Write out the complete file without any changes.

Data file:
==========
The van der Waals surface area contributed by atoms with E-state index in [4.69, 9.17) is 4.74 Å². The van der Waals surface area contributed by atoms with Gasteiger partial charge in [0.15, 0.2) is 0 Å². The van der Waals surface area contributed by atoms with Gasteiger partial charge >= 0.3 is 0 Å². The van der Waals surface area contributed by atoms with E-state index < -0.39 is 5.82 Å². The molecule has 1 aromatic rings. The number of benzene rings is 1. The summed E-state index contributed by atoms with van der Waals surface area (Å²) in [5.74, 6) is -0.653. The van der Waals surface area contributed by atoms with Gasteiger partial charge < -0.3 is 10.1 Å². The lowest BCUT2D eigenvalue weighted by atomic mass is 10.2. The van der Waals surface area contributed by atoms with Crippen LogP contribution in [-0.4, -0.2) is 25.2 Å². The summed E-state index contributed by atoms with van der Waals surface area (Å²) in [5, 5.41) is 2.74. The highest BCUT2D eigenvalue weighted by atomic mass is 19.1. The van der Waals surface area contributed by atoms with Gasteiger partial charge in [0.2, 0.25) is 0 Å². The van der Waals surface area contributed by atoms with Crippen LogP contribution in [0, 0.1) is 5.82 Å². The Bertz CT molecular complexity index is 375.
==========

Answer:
The van der Waals surface area contributed by atoms with E-state index in [4.69, 9.17) is 4.74 Å². The van der Waals surface area contributed by atoms with Gasteiger partial charge in [0.15, 0.2) is 0 Å². The van der Waals surface area contributed by atoms with Gasteiger partial charge >= 0.3 is 0 Å². The van der Waals surface area contributed by atoms with E-state index < -0.39 is 5.82 Å². The molecule has 1 aromatic rings. The number of benzene rings is 1. The summed E-state index contributed by atoms with van der Waals surface area (Å²) in [5.74, 6) is -0.653. The van der Waals surface area contributed by atoms with Gasteiger partial charge < -0.3 is 10.1 Å². The lowest BCUT2D eigenvalue weighted by atomic mass is 10.2. The van der Waals surface area contributed by atoms with Crippen LogP contribution in [-0.4, -0.2) is 25.2 Å². The summed E-state index contributed by atoms with van der Waals surface area (Å²) in [5, 5.41) is 2.74. The highest BCUT2D eigenvalue weighted by atomic mass is 19.1. The van der Waals surface area contributed by atoms with Gasteiger partial charge in [0.2, 0.25) is 0 Å². The van der Waals surface area contributed by atoms with Crippen LogP contribution in [0, 0.1) is 5.82 Å². The Bertz CT molecular complexity index is 375.